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It’s instructive, fascinating and a wee bit off-putting. Yes, the guide is a serious presentation of the art, once you see the photos, you’ll get what we’re talking about.
Most people understand that martial arts are a good way to get in shape, but which are the best martial arts for fitness? That depends largely on what your goals are, but I believe this list includes something for everyone regardless of age and prior experience.
Martial arts aren’t just a great way to get in shape; they can also help improve your self confidence and mindfulness, and introduce you to new cultures and friends. Many martial arts schools have rich communities that stretch outside of the training center, and many lessons taught in martial arts apply to other aspects of life.
Before we continue, let me just say that if you decide to start a new training regimen, you really should consult your doctor first.
But these six are, in my opinion, the best martial arts for fitness and strength. Each of them offers a unique brand of training, some of which you may find more suitable for your goals.
Overall Capoeira provides the best workout because of its dynamic movements and diverse range of techniques. This Afro-Brazilian fighting style originated as a means for slaves to conceal combat training in dance and build physical fitness so they could escape. Capoeira combines flowing, rhythmic footwork with quick hand movements and high-impact kicks, and is usually practiced to music such as the beat of a drum.
Capoeira practitioners are called capoeiristas, and in modern times they’re known for their extraordinary athleticism, leaping spinning kicks, and other assorted acrobatics. While full contact sparring is not unheard of in Capoeira schools today, most instances of “sparring” are more of an improvised dance. The idea is not to harm or strike your opponent, but rather to demonstrate your physical prowess and create an opening where it’s obvious you could have won.
This martial art is best for people who want to be able to perform feats such as cartwheels, walkovers, handsprings, and more. You must be willing to commit to rigorous training, and it helps if you enjoy dancing to drum beats.
Taekwondo is likely the best known martial art to come out of Korea. Like Capoeira it is known for heavy kicking techniques, but there the similarities between the two fighting styles end. Taekwondo provides an amazing workout because it emphasizes extreme leg strength and dexterity, light movements on the feet, and sudden victories in competition.
Advanced practitioners of Taekwondo are famous for performing leaping spinning kicks that break through multiple boards. Most Taekwondo schools also command respect and formality from their students, following some of the ancient traditions passed down through their lineage.
This school of combat is best for people who want to develop really powerful legs, and who are willing to practice through the pain to achieve the ability to deliver thunderous kicks.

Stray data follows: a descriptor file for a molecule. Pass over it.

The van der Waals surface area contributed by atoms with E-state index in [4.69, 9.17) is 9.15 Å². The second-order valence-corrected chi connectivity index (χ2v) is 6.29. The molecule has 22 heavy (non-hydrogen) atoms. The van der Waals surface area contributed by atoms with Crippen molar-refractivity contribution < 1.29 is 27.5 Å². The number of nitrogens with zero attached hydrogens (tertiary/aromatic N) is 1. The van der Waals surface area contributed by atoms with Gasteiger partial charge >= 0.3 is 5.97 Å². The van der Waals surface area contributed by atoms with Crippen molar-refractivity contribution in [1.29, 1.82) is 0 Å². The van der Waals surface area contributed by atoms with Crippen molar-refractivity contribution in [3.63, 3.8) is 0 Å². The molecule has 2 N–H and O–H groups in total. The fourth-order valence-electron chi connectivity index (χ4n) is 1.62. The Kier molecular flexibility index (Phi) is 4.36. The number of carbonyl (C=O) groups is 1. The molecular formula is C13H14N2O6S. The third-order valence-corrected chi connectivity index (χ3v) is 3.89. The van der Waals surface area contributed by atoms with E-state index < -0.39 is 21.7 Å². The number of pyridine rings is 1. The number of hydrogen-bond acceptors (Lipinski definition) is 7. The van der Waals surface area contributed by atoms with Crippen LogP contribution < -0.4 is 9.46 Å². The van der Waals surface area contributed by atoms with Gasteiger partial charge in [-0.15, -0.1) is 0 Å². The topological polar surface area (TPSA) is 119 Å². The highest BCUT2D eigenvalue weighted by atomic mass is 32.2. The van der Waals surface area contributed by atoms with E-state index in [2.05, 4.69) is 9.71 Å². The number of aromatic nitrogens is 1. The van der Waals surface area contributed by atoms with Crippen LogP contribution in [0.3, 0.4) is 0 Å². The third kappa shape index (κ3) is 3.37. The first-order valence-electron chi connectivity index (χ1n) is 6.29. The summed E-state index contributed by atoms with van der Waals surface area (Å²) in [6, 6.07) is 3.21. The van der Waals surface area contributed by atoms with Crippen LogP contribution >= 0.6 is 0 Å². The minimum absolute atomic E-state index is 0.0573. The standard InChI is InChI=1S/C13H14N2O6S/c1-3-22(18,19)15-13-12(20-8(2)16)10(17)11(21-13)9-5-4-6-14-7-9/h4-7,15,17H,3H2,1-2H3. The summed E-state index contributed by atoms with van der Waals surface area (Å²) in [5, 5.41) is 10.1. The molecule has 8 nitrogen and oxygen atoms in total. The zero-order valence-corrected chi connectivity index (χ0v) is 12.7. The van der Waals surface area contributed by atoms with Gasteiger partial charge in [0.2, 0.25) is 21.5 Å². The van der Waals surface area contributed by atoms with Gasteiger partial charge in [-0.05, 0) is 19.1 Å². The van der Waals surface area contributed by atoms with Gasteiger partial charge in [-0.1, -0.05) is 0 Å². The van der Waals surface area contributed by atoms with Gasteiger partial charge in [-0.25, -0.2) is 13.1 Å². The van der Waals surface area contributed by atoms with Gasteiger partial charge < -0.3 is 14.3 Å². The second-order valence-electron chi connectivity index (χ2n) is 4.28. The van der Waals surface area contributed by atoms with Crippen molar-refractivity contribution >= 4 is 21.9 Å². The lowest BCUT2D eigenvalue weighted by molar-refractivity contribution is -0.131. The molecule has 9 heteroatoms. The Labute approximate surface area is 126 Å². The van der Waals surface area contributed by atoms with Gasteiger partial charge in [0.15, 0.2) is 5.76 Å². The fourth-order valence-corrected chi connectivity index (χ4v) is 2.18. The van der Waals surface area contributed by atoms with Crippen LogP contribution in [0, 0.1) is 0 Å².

Karate can give you a great workout because it trains the body and mind to work in harmony, and employs a wide variety of physical and mental techniques to do so. Karate is perhaps the best known martial art in the world, and practitioners are well known for their toughness, powerful kicks and punches, and determination.
Advanced Karate black belts will demonstrate their prowess by breaking bricks, boards, and all manner of other construction materials with their bare hands, heads, and sometimes other parts of the body that don’t bear mentioning.
This art of peaceful resistance is best for people who want to achieve overall mental and physical well being, and who don’t mind the idea of squatting in a deep horse stance until their legs threaten to fall off.
This Filipino fighting style originated as a system that employed sticks, knives, and anything else close to hand as a weapon against armed invaders. Modern practitioners are known for their quick movements and lethal accuracy with their weapons of choice; wooden fighting sticks and knives. Usually practice knives are used in sparring, but some advanced participants will use live steel in their training.
Escrima is great for building overall fitness, particularly in your arms as a result of the stick fighting. It’s also a good way to learn just how deadly knives are at close quarters; Escrima is one of the few martial arts where a smaller, weaker opponent can easily triumph in sparring if they command their weapons well.
This martial art is best for people who like the idea of weapons training and working out in a less formal environment.
A child of Kung Fu, Wing Chun focuses on swift non-telegraphic punching techniques to overwhelm opponents quickly. The standard Wing Chun practice dummy is a wooden trunk with three arms protruding from it, and has become a staple of martial arts movies across the world.
Wing Chun practitioners are known for their grit, direct attacks, and extremely quick hand speed. This style was developed as a more effective fighting system than the older forms of Kung Fu, and later adapted by a number of different instructors who learned from the creator.
This martial art is best for people who want to get in shape but would rather focus on movements that don’t demand near superhuman levels of fitness. Wing Chun is a lot of fun, and is as good a beginner martial art as any.
Jonathan Widro is the owner and founder of Inside Pulse. Over a decade ago he burst onto the scene with a pro-WCW reporting style that earned him the nickname WCWidro. Check him out on Twitter for mostly inane non sequiturs
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